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India rewrites history with cheetahs arrival, PM Modi to release them in MP’s Kuno National Park

Cheetahs Arrival: India on Saturday morning welcomed eight cheetahs under an agreement signed earlier this year between India and Namibia. A tiger-faced B747 Jumbo jet was used to ferry eight cheetahs from Namibia, who will be introduced into the Indian wildlife by Prime Minister Narendra Modi on his birthday.

PM Modi will release the large cats in Madhya Pradesh’s Kuno-Palpur National Park (KPNP) shortly. This project is part of the prime minister’s efforts to revitalise and diversify the country’s wildlife and habitat, PMO said in a statement.

The national park will welcome eight big cats, including a female cheetah and two brothers who hunt together as a team in what is the world’s biggest wildlife translocation project at around 10:40 am. While the females are aged between two and five years, the male cheetahs are 4.5 years and 5.5 years old.

These cheetahs were selected based on an assessment of health, wild disposition, hunting skills and ability to contribute genetics that will result in a strong founder population.

A tiger-faced plane, fitted with special cages that allowed access to the veterinary staff assisting in the translocation project, will land in Jaipur shortly and the cheetahs will arrive at the Kuno National Park in the Sheopur district of Madhya Pradesh via helicopter.

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The ‘African Cheetah Introduction Project in India’ was first conceived in 2009 and a plan was made to introduce the big cat by November last year in the national park. However, the project was delayed due to the Covid pandemic and the successive lockdowns, according to officials.

The Kuno National Park in Madhya Pradesh was chosen as the optimum location to introduce the extinct animal for its good prey base for Cheetahs. The park has a good population of Chinkara, Spotted Deer, and Blackbuck, on which the Cheetahs can prey and grow in the wild. Here, facilities for the big cats have been developed, staff have been trained, and larger predators have been moved away.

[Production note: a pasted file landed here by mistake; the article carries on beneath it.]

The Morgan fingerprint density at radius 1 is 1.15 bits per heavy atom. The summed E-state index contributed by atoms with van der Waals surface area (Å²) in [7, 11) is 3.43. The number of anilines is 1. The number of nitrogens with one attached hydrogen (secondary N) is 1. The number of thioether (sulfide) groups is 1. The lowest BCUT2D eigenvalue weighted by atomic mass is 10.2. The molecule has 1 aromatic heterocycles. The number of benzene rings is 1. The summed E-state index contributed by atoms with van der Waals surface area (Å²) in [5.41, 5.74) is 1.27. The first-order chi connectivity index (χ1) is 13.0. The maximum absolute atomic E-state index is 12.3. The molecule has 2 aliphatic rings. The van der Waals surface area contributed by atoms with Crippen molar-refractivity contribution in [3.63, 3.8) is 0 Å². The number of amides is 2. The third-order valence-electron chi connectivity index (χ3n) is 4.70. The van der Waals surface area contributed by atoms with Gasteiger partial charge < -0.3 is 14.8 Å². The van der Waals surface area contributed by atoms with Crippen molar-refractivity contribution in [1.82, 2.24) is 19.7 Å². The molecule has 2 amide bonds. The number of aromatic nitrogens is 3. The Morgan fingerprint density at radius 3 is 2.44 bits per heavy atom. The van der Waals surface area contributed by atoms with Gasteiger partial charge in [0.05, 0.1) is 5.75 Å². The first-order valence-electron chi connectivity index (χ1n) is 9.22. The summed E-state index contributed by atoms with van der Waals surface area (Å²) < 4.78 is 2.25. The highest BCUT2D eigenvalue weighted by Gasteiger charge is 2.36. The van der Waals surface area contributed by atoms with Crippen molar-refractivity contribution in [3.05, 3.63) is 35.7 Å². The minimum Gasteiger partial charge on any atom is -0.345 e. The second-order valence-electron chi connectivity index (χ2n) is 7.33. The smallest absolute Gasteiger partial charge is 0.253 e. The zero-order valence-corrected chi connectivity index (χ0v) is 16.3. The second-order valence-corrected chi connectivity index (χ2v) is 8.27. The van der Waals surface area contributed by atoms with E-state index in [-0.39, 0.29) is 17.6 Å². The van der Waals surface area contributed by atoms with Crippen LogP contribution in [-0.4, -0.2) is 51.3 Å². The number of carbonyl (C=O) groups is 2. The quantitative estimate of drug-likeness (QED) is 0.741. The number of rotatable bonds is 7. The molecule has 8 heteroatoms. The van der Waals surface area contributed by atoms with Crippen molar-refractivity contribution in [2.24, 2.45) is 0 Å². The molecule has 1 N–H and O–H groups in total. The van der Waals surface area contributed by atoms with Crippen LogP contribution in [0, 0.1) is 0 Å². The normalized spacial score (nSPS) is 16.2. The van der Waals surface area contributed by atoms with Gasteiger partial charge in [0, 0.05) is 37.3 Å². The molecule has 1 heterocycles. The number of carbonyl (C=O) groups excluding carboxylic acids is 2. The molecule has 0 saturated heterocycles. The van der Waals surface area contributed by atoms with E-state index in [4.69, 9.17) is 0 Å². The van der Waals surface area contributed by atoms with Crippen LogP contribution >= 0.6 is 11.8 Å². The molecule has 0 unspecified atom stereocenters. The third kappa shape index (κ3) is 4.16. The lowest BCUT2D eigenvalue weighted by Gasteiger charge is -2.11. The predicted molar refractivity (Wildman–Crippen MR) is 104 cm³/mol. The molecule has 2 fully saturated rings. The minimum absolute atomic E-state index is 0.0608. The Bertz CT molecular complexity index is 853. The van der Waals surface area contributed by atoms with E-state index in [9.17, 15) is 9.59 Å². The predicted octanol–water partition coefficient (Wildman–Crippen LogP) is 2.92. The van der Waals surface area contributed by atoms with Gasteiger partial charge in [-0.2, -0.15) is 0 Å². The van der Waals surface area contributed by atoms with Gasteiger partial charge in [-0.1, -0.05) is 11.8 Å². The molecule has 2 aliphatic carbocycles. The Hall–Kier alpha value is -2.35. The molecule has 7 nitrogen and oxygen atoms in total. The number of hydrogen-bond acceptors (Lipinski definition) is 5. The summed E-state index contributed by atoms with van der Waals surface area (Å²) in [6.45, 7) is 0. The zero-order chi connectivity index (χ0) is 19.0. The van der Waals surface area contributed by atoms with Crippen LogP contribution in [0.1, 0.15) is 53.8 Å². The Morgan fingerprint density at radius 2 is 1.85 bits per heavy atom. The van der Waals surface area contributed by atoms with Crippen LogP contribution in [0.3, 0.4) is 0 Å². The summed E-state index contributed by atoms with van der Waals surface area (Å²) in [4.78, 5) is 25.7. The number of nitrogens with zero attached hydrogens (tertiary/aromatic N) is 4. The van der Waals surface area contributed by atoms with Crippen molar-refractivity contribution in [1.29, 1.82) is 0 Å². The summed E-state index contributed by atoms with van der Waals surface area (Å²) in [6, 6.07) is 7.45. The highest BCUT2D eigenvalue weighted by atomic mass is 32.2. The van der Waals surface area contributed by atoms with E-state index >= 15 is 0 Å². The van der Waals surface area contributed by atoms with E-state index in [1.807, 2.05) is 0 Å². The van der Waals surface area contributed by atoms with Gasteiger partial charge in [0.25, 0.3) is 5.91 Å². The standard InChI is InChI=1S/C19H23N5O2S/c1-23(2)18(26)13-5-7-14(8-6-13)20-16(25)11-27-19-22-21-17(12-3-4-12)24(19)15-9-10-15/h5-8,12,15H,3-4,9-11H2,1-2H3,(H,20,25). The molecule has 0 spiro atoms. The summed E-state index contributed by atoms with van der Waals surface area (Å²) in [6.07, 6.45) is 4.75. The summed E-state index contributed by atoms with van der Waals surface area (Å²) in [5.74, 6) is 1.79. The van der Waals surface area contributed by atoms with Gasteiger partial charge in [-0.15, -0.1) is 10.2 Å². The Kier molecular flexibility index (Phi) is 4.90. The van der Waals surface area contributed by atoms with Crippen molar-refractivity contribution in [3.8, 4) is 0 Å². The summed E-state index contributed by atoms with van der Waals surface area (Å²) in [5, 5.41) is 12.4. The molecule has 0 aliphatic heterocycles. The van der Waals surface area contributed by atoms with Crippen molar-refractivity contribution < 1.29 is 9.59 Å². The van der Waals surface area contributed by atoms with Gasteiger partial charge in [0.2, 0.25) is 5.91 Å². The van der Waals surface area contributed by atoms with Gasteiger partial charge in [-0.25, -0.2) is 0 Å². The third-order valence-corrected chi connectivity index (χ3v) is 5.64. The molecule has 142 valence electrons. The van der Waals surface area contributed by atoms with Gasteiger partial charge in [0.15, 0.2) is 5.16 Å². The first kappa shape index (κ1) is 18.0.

The Asiatic cheetah was declared extinct in India in 1952 after Maharaja Ramanuj Pratap Singh Deo shot the last offspring of the species in 1947. After the species went extinct in the country, India made a commitment to return cheetahs to several locations within the nation, the first being Kuno National Park in Madhya Pradesh.

Project Cheetah was approved by the Supreme Court of India in January 2020 as a pilot programme to reintroduce the species to India.

In July 2020, India and the Republic of Namibia signed a Memorandum of Understanding (MoU) around the conservation of cheetahs. The MoU includes Namibia’s participation in Project Cheetah, with the government agreeing to donate the first eight cheetahs to launch the programme. This is the first time that wild southern African cheetahs will be introduced to India, or in Asia, or on any other continent. It is truly the return of the cheetah.

 

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